Historical London Walk In the Wake of the Boat Race
from Putney to Barnes via Chiswick
Starting at Putney Bridge, this is a walk almost entirely free of traffic, our route follows the Thames Path both north and south of the river as we explore a world of boat houses and clubs, riverside pubs and striking architecture.
Having good communications with London from an early time, this part of the capital became a popular country retreat from the 15th Century onwards and as London continued to grow in the late 19th and early 20th centuries then the population of this area significantly expanded.
Unsurprisingly an area which has consistently attracted the ‘great ‘ and the ‘good’, this area boasts former residents as diverse as Gutsav Holst, William Hogarth and William Morris.
This is a pleasant riverside walk with ample opportunity to stop for refreshments and to watch the world go by.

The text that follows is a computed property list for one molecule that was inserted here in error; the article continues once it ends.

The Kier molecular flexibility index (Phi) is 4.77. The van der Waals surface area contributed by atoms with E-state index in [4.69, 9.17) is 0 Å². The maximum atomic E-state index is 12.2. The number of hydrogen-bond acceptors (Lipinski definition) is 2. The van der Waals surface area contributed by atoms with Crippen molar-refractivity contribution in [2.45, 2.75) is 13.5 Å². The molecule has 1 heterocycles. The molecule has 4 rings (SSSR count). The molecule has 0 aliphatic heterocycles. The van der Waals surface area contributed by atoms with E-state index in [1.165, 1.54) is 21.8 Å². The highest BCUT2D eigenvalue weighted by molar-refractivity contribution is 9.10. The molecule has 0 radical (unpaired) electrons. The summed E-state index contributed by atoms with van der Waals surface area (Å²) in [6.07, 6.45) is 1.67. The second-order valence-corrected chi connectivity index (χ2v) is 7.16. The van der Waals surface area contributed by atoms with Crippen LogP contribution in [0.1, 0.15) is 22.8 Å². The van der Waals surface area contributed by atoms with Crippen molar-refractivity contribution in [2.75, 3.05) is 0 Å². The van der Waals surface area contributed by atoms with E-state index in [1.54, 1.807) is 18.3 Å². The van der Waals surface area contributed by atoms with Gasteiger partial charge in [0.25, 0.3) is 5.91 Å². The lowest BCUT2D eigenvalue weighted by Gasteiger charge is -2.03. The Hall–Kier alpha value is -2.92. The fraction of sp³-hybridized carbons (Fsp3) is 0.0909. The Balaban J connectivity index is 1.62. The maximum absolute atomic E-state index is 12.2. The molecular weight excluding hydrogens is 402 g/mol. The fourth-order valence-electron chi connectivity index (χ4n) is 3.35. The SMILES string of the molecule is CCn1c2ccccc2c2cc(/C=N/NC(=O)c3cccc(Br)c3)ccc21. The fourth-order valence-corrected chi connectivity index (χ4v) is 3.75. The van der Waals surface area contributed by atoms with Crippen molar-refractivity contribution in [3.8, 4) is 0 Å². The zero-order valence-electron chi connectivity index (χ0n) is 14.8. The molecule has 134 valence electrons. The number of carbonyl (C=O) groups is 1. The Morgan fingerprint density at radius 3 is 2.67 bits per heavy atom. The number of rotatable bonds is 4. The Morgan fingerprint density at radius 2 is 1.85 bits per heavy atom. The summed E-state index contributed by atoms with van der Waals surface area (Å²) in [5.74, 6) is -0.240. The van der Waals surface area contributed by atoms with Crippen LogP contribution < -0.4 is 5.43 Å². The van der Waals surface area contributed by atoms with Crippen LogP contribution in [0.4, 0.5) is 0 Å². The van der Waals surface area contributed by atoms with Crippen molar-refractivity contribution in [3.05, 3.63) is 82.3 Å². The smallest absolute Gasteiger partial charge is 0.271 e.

The route takes us past Fuller’s Brewery at Chiswick. If you would like to combine a walk with a tour of the brewery, let us know in plenty of time and we will book a place for you.
Did you know?
- St Nicholas Church, Chiswick provides the final resting place for the bugler who sounded the Charge of the Light Brigade and of Private Frederick Hitch VC, a hero of Rorke’s Drift.
- The words to ‘Rule Britannia’ were written in the Dove public house which lies between Hammersmith and Chiswick.
- More than twenty rowing clubs are based on the Thames at Putney Embankment.
- The University Boat Race in 1877 was declared a dead heat. Both crews finished in a time of 24 minutes and eight seconds in dreadful weather. However, the verdict of race judge, John Phelps, was regarded with suspicion- he was reportedly over 70 and blind in one eye!
- In the 1912 race, again in appalling weather, both crews sank.
- The Griffin Brewery, in Chiswick, is famous for having the oldest wisteria plant in the UK.
- The IRA has attempted to blow up Hammersmith Bridge on three separate occasions.